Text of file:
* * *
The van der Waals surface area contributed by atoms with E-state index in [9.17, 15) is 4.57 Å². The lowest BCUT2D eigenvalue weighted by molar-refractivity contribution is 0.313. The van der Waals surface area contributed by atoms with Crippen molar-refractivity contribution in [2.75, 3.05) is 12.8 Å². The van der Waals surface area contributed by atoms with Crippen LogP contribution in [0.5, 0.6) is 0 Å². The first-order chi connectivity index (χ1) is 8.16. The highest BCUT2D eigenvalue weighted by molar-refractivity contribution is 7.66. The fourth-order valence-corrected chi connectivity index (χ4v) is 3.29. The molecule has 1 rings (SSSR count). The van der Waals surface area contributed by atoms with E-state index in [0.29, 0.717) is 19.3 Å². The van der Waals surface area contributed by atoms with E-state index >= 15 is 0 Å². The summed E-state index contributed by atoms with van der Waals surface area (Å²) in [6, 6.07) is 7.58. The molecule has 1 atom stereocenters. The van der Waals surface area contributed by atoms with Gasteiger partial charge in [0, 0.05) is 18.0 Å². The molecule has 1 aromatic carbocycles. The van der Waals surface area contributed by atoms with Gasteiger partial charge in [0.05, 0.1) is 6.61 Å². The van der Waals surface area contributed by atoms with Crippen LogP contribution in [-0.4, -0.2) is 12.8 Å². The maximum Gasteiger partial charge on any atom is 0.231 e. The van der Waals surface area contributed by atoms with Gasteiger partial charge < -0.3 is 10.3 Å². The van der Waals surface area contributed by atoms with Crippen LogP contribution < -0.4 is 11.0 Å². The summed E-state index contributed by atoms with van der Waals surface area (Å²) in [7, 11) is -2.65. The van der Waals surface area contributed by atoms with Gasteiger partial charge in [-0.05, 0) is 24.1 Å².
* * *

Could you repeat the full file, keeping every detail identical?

The van der Waals surface area contributed by atoms with E-state index in [9.17, 15) is 4.57 Å². The lowest BCUT2D eigenvalue weighted by molar-refractivity contribution is 0.313. The van der Waals surface area contributed by atoms with Crippen molar-refractivity contribution in [2.75, 3.05) is 12.8 Å². The van der Waals surface area contributed by atoms with Crippen LogP contribution in [0.5, 0.6) is 0 Å². The first-order chi connectivity index (χ1) is 8.16. The highest BCUT2D eigenvalue weighted by molar-refractivity contribution is 7.66. The fourth-order valence-corrected chi connectivity index (χ4v) is 3.29. The molecule has 1 rings (SSSR count). The van der Waals surface area contributed by atoms with E-state index in [0.29, 0.717) is 19.3 Å². The van der Waals surface area contributed by atoms with E-state index >= 15 is 0 Å². The summed E-state index contributed by atoms with van der Waals surface area (Å²) in [6, 6.07) is 7.58. The molecule has 1 atom stereocenters. The van der Waals surface area contributed by atoms with Gasteiger partial charge in [0, 0.05) is 18.0 Å². The molecule has 1 aromatic carbocycles. The van der Waals surface area contributed by atoms with Gasteiger partial charge in [0.05, 0.1) is 6.61 Å². The van der Waals surface area contributed by atoms with Crippen LogP contribution in [-0.4, -0.2) is 12.8 Å². The maximum Gasteiger partial charge on any atom is 0.231 e. The van der Waals surface area contributed by atoms with Gasteiger partial charge < -0.3 is 10.3 Å². The van der Waals surface area contributed by atoms with Crippen LogP contribution < -0.4 is 11.0 Å². The summed E-state index contributed by atoms with van der Waals surface area (Å²) in [7, 11) is -2.65. The van der Waals surface area contributed by atoms with Gasteiger partial charge in [-0.05, 0) is 24.1 Å².